Paul Rodgers' Royal Visit

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By Ritchie Yorke.

Paul Rodgers’ new album was recorded in Willie Mitchell’s famous Royal Studios in Memphis.

In the early part of his distinguished career Otis Redding gifted the world with his fiery interpretations of a clutch of classic soul songs. Such icons as ‘Thank You,’ ‘A Change is Gonna Come,’ ‘My Girl,’ ‘Wonderful World,’ ‘For Your Precious Love’ and ‘It’s Growing.’

Now a handful have been dusted off and provided with new life by one of the U.K.’s finest blues singers Paul Rodgers (Free, Bad Company et al)

Otis Redding changed Paul’s life.  He changed quite a few other lives too, your reporter among them, but Paul flung off the baggage of his parents’ employment restrictions to forego the steel mills, docks and rail yards to become a singer.

Although he’s a long term admirer of the music which emanated from Memphis through the ’60s and ’70s, it was a tour of the Stax Records Museum by Paul’s old friend, Perry Margouleff which prompted the birth of the Royal Sessions project.

Perry was lamenting that Stax was no longer available as a studio facility but he was reminded that the nearby Royal Studios – home of celebrated producer Willie Mitchell, the legendary Hi Records label and stellar artists such as Al Green, Syl Johnson, Ann Peebles et al – was still in operation.

So they booked it.

“We started out in the Royal studios with the track ‘That’s How Strong My Love Is’ (originally recorded by O.V. Wright in 1964 and covered by Otis Redding on his Soul Ballads album).

“The backing musicians didn’t know me and I really didn’t know them.  But after the first few bars, it felt like we’ve known each other forever,”Rodgers recalls.

“They’d just heard that I was a singer/songwriter.  But they were really great – they were very open to what was going to happen, whatever it was going to be.  There was magic in the air and you can catch it in the grooves of The Royal Sessions album.”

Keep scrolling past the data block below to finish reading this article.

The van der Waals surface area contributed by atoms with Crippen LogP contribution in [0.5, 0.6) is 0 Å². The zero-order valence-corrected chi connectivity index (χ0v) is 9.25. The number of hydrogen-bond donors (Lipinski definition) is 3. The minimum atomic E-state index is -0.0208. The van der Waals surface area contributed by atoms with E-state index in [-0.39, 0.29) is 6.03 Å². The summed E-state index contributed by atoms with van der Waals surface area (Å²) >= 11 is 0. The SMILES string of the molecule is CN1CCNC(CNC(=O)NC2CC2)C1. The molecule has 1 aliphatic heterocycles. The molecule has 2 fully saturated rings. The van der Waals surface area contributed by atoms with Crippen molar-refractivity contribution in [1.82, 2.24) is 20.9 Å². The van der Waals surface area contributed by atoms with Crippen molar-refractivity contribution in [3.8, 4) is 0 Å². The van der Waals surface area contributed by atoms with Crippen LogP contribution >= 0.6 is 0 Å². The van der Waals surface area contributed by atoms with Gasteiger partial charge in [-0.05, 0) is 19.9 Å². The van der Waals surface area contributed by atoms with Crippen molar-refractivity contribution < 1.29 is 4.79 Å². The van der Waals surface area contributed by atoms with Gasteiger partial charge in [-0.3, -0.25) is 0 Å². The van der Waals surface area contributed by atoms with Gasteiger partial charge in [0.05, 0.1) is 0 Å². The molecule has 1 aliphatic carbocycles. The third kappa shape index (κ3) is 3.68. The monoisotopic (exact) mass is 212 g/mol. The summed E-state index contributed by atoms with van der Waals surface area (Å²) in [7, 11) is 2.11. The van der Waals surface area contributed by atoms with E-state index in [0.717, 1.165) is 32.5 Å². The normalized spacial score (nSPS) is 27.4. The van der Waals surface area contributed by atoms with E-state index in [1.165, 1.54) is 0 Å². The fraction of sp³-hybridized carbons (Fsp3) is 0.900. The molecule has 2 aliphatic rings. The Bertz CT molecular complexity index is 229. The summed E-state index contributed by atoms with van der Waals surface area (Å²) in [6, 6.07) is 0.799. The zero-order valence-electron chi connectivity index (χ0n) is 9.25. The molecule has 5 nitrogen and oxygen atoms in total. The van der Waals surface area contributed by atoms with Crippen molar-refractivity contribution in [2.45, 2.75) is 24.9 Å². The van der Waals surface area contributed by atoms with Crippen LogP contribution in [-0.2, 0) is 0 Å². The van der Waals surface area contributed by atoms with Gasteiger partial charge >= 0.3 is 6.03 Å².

It was old school all the way. “As wonderful and as convenient as digital is, there’s something to be said about analogue sound.

“They say that under analysis, when you look at vinyl sound through analogue, it goes in waves.  Like beautiful smooth waves.

“Whereas digital goes up and down in steps. Very sharp. And the ear does detect that on some level. I think analogue is a much more powerful signal.  I love what it sounds like.

“I’ve recently re-discovered it myself. I’ve re-purchased on the internet a copy of the first record I’d ever bought – ‘Red Beans and Rice’ by Booker T & the M Gs.   It sounds just the same as it did in the old days.  There’s something warm about it and I really love it.”

Among the repertoire selected were such soul gems as Ann Peebles’ ‘I Can’t Stand the Rain’, Albert King’s ‘Born Under a Bad Sign’, Otis Redding’s ‘Dreams to Remember’ and ‘I’ve Been Loving You Too Long (To Stop Now)’, the Temptations’ ‘It’s Growing’ and ‘Walk On By’ (originally by Dionne Warwick and re-imagined by Black Moses, Isaac Hayes).

“I love the original version of ‘Walk On By,’ but I also love how Isaac Hayes took it down a notch. It’s the only tune that I didn’t record the vocals live with the band in the studio. I wanted to think it through a little. So I just added some very easy lyrics that weren’t jarring and weren’t bolted on but were really part of the conversation of the song and of the music.”

As an old school soulster, Paul struggles to find much appeal in the musically-muzzled formats of rap and hip hop. When I tell him that my friend Jerry Wexler, the Atlantic Records’ maestro who dreamed up the term ‘rhythm and blues’ to usurp the implications of  ‘race music’, had always felt that R & B had virtually nothing in common or harmony with rap and hip hop, Paul smiles broadly. “It’s hard to disagree,” he shrugs.

Asked to identify recent new albums which have impressed him, there’s a bit of an awkward silence. “Adele,” he continues,  “is someone else that I really admire.  With Rolling in the Deep, she really captured something. And Amy Winehouse’s album was a fantastic record. It’s a shame we lost her. Basically I’m re-listening back to older stuff – rediscovering the bible so to speak.”

64-year old Rodgers divides his home between Surrey, B.C. Canada and Palm Springs. He’ll be featuring some of these tracks on tour this year with his band, and awaits an Aussie invitation to perform Down Under.

Are you listening, festival directors around Australia?

THE ROYAL SESSIONS by Paul Rodgers is available now through 429 Records.

Brian Wise

Brian Wise was the Editor of Addicted To Noise‘s Australian site from 1997 – 2002. The site won two ONYA Awards as Best Online Music Magazine in 1999 & 2000. He has also been Editor since its reincarnation in 2013. He also presents the weekly music interview program Off The Record on 102.7 Triple R-FM (rrr.org.au) in Melbourne. It is networked to 45+ stations across Australia on the Community Radio Network and is a four-time winner of the Best Music Program Award from the Community Broadcasting Association of Australia. In 2012, it was nominated as a finalist in the Excellence in Music Programming category. Brian was also the Founding Editor & Publisher of Rhythms Magazine and is now its Senior Contributing Editor.

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